Worryingly, Iran will more increasingly negotiate through hostage diplomacy; China has provided evidence just recently that it can be turned to an advantage. This is a dangerous turn of events, with the potential to get out of hand globally. A crucial question is: how will the Government respond if Iran, or any other state, continues to follow a policy of hostage-taking to achieve its goals?
I fear that the raising of dual citizens might play more into the hands of Tehran as there is an association with the return of money that is legally due for return. While the regime believes that it has right on its side, it will do nothing. I sincerely hope that I am proved wrong. The UK not returning the tank money plays into the hands of the leadership as it is an easy message to explain that it is the UK that is not abiding by the rule of law.
There still remains the recognition by Iran of Israel. It should not be forgotten that Israel also owes money from the days of the Shah, giving credence to an international coalition against it. Some are of the singular view that there is only one state that has the means to bring about resolution to the situation in Iran and the region: Israel.
In today’s climate, we should forget regional negotiations with the US at the table. We are entering a cold-war phase, with Iran having cut a 25-year deal to give first rights to Russia and China on construction, intelligence and military matters. Where does this leave us? There is, however, one core fundamental: the language of power is all that is understood. When faced with credible condemnation pressure, the leadership buckles. Will the Minister set out before the House where the Government perceive the regime’s weak points are so that we can all join in to make for a better world with Iran at the table?
My Lords, as if the continued detention of Nazanin Zaghari-Ratcliffe is not shocking enough, I want to draw attention also to the harassment, death threats, arrests and detention being suffered by the many dual nationals who work for the BBC Persian Service, based both in Iran and in London. I am hoping that the Minister can update the House this evening on what steps the Government can take to up the ante on their representations to the Iranian Government, because the problem simply has not eased up. It has escalated over the past three years, with many family members of BBC employees also now subject to interrogation and harassment.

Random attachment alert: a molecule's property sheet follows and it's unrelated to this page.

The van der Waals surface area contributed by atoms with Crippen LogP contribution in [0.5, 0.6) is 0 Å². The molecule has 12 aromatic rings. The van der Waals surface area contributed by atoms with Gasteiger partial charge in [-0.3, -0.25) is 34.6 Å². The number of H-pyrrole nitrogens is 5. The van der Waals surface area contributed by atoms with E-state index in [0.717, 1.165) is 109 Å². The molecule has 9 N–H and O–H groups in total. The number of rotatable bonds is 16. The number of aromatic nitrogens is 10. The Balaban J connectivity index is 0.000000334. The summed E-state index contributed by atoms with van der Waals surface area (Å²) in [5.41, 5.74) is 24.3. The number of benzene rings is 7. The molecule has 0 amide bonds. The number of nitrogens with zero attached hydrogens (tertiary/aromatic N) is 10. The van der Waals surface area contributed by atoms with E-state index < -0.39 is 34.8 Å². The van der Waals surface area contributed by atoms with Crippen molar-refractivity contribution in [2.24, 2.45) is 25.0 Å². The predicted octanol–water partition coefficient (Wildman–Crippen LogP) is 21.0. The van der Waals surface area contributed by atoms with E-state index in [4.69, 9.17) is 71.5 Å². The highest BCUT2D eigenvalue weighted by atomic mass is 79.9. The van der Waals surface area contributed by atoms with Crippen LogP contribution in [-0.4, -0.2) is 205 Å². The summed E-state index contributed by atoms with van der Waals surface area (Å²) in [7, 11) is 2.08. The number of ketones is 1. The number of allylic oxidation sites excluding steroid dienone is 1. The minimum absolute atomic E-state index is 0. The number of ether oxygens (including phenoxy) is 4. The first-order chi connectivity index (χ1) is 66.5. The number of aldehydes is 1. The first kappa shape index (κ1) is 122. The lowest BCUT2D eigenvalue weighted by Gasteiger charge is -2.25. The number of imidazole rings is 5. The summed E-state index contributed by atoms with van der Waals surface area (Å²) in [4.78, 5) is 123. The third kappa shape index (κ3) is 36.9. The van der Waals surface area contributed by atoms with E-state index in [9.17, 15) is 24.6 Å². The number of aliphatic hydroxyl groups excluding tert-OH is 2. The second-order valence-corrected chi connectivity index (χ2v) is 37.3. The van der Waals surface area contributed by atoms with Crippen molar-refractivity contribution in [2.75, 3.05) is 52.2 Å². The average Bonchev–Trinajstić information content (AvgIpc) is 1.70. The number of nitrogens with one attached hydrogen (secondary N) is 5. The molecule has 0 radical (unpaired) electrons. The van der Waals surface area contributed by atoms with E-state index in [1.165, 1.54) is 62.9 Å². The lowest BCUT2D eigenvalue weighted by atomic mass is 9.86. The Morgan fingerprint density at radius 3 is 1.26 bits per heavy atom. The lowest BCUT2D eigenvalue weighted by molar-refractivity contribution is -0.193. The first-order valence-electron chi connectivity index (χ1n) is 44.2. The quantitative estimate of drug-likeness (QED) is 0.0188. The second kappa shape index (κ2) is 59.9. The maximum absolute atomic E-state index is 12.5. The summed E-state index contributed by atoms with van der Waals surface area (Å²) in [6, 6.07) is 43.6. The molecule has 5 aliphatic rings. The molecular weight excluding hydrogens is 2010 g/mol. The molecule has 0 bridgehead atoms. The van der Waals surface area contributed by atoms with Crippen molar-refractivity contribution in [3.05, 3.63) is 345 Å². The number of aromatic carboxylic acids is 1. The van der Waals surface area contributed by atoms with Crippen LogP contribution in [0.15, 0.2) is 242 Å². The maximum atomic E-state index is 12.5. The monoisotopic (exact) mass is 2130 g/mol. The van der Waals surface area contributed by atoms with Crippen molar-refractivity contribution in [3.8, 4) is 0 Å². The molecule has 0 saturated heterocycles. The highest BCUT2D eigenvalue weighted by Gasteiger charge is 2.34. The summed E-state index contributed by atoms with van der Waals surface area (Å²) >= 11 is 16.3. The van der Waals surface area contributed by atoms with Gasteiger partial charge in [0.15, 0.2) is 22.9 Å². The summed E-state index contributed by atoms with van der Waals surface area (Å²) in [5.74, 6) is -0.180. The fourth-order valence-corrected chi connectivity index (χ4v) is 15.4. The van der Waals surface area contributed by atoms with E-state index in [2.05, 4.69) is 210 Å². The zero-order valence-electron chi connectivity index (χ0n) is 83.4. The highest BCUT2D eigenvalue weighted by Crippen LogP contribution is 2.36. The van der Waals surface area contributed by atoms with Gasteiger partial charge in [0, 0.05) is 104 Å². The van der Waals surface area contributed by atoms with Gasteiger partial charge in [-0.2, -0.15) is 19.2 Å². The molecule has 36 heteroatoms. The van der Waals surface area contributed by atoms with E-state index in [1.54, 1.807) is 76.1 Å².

Since 2017, the Iranian Government have pursued criminal investigations into BBC Persian staff, alleging that their work constitutes a crime against Iran’s national security. Some 152 named individuals, most of them dual nationals, are the subjects of an injunction to freeze their assets, preventing them buying or inheriting property in Iran. Recent testimonies from staff show that interrogation techniques have become more frightening and aggressive towards elderly parents, siblings and other family members. Some staff have been threatened with kidnapping. Female staff in London are being particularly targeted with online attacks, fake stories about rape and sexual harassment by male colleagues at the BBC, and fake pornographic pictures posted on social media. Staff have been unable to return to or visit Iran to see sick or dying elderly relatives, for fear of detention or worse.
The objective of the Iranian Government appears to be to coerce people to stop working for the BBC, and to undermine the independence and quality of the World Service journalism. Repeated reports, resolutions and appeals to and from the United Nations have got nowhere: indeed, some brave BBC Persian journalists who have provided testimony have been further victimised.
I am aware that the FCDO has raised concerns in bilateral discussions with Iran, and has pledged to continue to do so, but this just does not seem to be enough or achieve any change. The injunction remains in place; BBC Persian staff and their families continue to have their rights infringed, and journalists continue to be the subject of systematic and sustained attacks.
I really want to hear something more and new from the Minister on what our Government can and will do to defend the independence of the BBC Persian service and, most importantly, the lives, safety and welfare of the people who work for it, and their families.
My Lords, this has been a fascinating debate, but it has often seemed as if there have been two separate, entirely different countries that were being discussed. One showed Iran as a potential partner for peace, a potential future trading ally that has been wronged by the West and President Trump, and let down by the UK. The other, which I fear is closer to reality, is a country described in contributions by the noble Lords, Lord Austin and Lord Waverley, and the noble Baroness, Lady Coussins: it is run by a military dictatorship that remains the biggest exporter of Islamist terror in the world and reaches into our own country in the way that the noble Baroness, Lady Coussins, just set out and provides a real and credible threat to its neighbours in the region and, in the future, to our way of life.
I accept and agree with the arguments made by a number of erudite and experienced noble Lords for the resumption of the JCPOA. If the agreement is resumed, it must be effective. I would like to see it going wider than the nuclear parameters it has been set, but I fear that is unrealistic. Let us be under no illusion, however, that Iran is now breaking the agreement, forging forward towards being a nuclear power. I hope the Minister will reaffirm that the UK understands that there is no scenario in which this can be accepted and allowed to carry on.